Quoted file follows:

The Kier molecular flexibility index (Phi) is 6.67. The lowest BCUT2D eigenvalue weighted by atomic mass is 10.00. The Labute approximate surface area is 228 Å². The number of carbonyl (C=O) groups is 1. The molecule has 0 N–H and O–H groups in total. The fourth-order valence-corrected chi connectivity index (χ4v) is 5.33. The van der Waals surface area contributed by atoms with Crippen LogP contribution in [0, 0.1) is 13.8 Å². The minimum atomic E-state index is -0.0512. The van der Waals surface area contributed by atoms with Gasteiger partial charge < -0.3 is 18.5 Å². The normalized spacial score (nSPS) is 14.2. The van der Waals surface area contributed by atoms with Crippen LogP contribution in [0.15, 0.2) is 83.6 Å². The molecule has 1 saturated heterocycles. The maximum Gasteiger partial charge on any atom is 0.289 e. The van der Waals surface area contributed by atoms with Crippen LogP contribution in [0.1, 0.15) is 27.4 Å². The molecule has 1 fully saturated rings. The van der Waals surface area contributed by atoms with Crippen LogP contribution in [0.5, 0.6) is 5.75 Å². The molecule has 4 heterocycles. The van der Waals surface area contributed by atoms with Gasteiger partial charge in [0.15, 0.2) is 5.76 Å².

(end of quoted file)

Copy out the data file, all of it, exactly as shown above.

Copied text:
The Kier molecular flexibility index (Phi) is 6.67. The lowest BCUT2D eigenvalue weighted by atomic mass is 10.00. The Labute approximate surface area is 228 Å². The number of carbonyl (C=O) groups is 1. The molecule has 0 N–H and O–H groups in total. The fourth-order valence-corrected chi connectivity index (χ4v) is 5.33. The van der Waals surface area contributed by atoms with Crippen LogP contribution in [0, 0.1) is 13.8 Å². The minimum atomic E-state index is -0.0512. The van der Waals surface area contributed by atoms with Gasteiger partial charge < -0.3 is 18.5 Å². The normalized spacial score (nSPS) is 14.2. The van der Waals surface area contributed by atoms with Crippen LogP contribution in [0.15, 0.2) is 83.6 Å². The molecule has 1 saturated heterocycles. The maximum Gasteiger partial charge on any atom is 0.289 e. The van der Waals surface area contributed by atoms with Crippen LogP contribution in [0.1, 0.15) is 27.4 Å². The molecule has 1 fully saturated rings. The van der Waals surface area contributed by atoms with Crippen LogP contribution in [0.5, 0.6) is 5.75 Å². The molecule has 4 heterocycles. The van der Waals surface area contributed by atoms with Gasteiger partial charge in [0.15, 0.2) is 5.76 Å².